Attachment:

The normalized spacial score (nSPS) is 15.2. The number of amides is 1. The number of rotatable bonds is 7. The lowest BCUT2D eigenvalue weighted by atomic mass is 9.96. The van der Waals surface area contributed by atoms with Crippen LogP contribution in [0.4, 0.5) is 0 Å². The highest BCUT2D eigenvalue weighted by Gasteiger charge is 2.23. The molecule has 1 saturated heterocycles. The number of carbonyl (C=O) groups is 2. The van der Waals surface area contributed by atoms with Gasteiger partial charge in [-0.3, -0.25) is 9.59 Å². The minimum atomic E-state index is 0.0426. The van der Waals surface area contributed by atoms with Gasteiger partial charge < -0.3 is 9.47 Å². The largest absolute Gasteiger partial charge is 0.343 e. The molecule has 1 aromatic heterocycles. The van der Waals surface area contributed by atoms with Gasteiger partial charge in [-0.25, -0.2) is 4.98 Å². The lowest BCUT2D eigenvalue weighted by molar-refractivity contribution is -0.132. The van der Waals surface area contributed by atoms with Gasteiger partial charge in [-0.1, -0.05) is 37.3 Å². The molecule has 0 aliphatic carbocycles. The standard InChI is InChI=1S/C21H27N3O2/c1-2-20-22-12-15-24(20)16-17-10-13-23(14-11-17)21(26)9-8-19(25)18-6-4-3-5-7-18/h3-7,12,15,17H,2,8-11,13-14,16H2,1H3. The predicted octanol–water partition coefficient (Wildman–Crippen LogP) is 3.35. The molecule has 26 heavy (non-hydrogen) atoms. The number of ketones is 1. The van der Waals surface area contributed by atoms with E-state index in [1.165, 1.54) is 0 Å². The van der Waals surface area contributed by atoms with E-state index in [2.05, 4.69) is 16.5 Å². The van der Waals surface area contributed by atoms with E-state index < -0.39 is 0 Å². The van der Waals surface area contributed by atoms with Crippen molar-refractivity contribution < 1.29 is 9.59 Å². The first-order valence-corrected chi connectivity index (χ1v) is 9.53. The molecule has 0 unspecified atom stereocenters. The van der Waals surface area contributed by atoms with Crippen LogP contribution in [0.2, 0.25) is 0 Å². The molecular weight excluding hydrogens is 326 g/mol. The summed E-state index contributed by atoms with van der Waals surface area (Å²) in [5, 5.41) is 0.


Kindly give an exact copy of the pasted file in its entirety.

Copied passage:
The normalized spacial score (nSPS) is 15.2. The number of amides is 1. The number of rotatable bonds is 7. The lowest BCUT2D eigenvalue weighted by atomic mass is 9.96. The van der Waals surface area contributed by atoms with Crippen LogP contribution in [0.4, 0.5) is 0 Å². The highest BCUT2D eigenvalue weighted by Gasteiger charge is 2.23. The molecule has 1 saturated heterocycles. The number of carbonyl (C=O) groups is 2. The van der Waals surface area contributed by atoms with Gasteiger partial charge in [-0.3, -0.25) is 9.59 Å². The minimum atomic E-state index is 0.0426. The van der Waals surface area contributed by atoms with Gasteiger partial charge < -0.3 is 9.47 Å². The largest absolute Gasteiger partial charge is 0.343 e. The molecule has 1 aromatic heterocycles. The van der Waals surface area contributed by atoms with Gasteiger partial charge in [-0.25, -0.2) is 4.98 Å². The lowest BCUT2D eigenvalue weighted by molar-refractivity contribution is -0.132. The van der Waals surface area contributed by atoms with Gasteiger partial charge in [-0.1, -0.05) is 37.3 Å². The molecule has 0 aliphatic carbocycles. The standard InChI is InChI=1S/C21H27N3O2/c1-2-20-22-12-15-24(20)16-17-10-13-23(14-11-17)21(26)9-8-19(25)18-6-4-3-5-7-18/h3-7,12,15,17H,2,8-11,13-14,16H2,1H3. The predicted octanol–water partition coefficient (Wildman–Crippen LogP) is 3.35. The molecule has 26 heavy (non-hydrogen) atoms. The number of ketones is 1. The van der Waals surface area contributed by atoms with E-state index in [1.165, 1.54) is 0 Å². The van der Waals surface area contributed by atoms with E-state index in [2.05, 4.69) is 16.5 Å². The van der Waals surface area contributed by atoms with E-state index < -0.39 is 0 Å². The van der Waals surface area contributed by atoms with Crippen molar-refractivity contribution < 1.29 is 9.59 Å². The first-order valence-corrected chi connectivity index (χ1v) is 9.53. The molecule has 0 unspecified atom stereocenters. The van der Waals surface area contributed by atoms with Crippen LogP contribution in [0.2, 0.25) is 0 Å². The molecular weight excluding hydrogens is 326 g/mol. The summed E-state index contributed by atoms with van der Waals surface area (Å²) in [5, 5.41) is 0.